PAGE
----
– Alcoholics Anonymous, Jenny Craig, WeightWatchers: understand how these organizations work with people’s denial and engage them and help them to make positive changes. Related, perhaps building peer support models is helpful and critical
– People may plan for a worst-case scenario, which is: I will work until I die. But this isn’t the worst case scenario since can lose job. Another “worst-case scenario” is to just live on interest, but that won’t work when interest rates are zero
– Financial education vs. behavioral economics: not separate silos; we can help build better fundamental traits early in life. Fix some problems such as no understanding about compound interest, but that must start very early in life. Once people get on a track, they are on autopilot. There are only a few moments where people might change behavior, and we need to reach them at those times. Marketers know this.
– People not observing any disaster about retirement, as actually poverty rates have continued declining for age 65+
– Change math curriculum in schools: kids may not need trigonometry, but add compound interest, Monte Carlo simulation into basic math curriculum. Lots of things that could be more interesting and relevant for kids than traditional math curriculum. Movement to integrate personal finance better into math curriculum for children (but teachers can’t teach it because they don’t have these personal finance skills either)
– Distinguish between incentives and barriers: people have retirement on their minds and don’t need further incentives. The big problem is barriers: fear and intimidation, complications, fear of need to get it right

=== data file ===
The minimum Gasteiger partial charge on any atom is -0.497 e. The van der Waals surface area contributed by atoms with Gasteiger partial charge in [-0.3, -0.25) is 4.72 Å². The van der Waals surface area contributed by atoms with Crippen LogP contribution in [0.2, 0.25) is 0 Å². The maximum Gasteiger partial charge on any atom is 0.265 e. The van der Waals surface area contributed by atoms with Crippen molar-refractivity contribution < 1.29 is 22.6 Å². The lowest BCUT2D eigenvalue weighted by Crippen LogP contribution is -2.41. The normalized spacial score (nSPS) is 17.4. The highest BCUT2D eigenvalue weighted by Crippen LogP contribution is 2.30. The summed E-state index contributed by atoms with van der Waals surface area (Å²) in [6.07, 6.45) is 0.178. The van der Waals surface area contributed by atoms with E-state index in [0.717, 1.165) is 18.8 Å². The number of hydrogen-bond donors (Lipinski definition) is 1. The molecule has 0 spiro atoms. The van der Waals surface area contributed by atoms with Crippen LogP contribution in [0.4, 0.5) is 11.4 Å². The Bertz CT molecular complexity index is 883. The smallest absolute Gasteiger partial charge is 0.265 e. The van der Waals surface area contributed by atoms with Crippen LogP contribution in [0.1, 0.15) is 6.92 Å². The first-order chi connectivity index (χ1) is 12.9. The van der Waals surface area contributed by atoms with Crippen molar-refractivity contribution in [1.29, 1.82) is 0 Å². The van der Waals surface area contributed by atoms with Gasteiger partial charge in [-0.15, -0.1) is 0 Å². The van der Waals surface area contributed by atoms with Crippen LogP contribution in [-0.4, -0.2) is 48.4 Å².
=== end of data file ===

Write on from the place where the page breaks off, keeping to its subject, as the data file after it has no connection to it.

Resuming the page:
– Education could focus not on how to structure a portfolio, but just to get people started with a portfolio. Getting people engaged in the hard part. Once engaged, default options can take care of the rest
– Make a “Marlborough Man” financial advisor image
-l Frame it as how to remove uncertainties. Eliminate the longevity risk for individuals, etc. Lay out uncertainties one at a time and then try to deal with those
– It may not be irrational to not save for retirement: something simple like saving for retirement vs. investing in your children’s future. What is the rational decision. Education avoids the emotional aspect of saving for retirement and making tradeoffs with other needs
– Is there any data on the issue: are people thinking about retirement but more motivated to deal with other needs instead?
– Will power: how to pierce hyperbolic discounting. How to get people more engaged with their future selves. New technology can help make future less strange and less remote
– Wrap up: research questions: how to frame retirement planning, what education is needed – do people really need education in financial theory? What are people’s tolerance for dealing with these tough subjects? Now to provide bite size education? How to make planning holistic and focus not just on retirement which may be further down the priority list. Incorporating marketing tools to help educate people more effectively
** Pitfall #2: Underestimating Expenses
– People grossly underestimate expenses
– What should be default recommendation on topic of default decision for long-term care insurance? Moral hazard that you expect to be taken care of in not buy LTCI. Do people trust that the insurance company will even be around in 35 years to payout on LTCI obligations? Are LTCI contracts inflation indexed? Uncertainty about their adequacy. Hard to think about “future self” in terms of living in a nursing home: will you be happier or not if you have LTCI in this situation. Lots of issues speak again LTCI as default. Criteria for whether you qualify for benefits are very subjective, which leads to a lot of adverse selection being included in the pricing
– There is a window for LTCI: low wealth means can’t afford, high wealth means can self-insure
– Companies are now pulling out of LTCI market.
– By the time people may become aware of need for LTCI, it may be too late: too expense or maybe already a health problem so can’t qualify
– Disability rates have declined in elderly population, but that is now turning around as increase in chronic diseases related to obesity, etc. People may have false expectations about how low disability odds will be during retirement
– Reducing heart disease and cancer will lead to increased dementia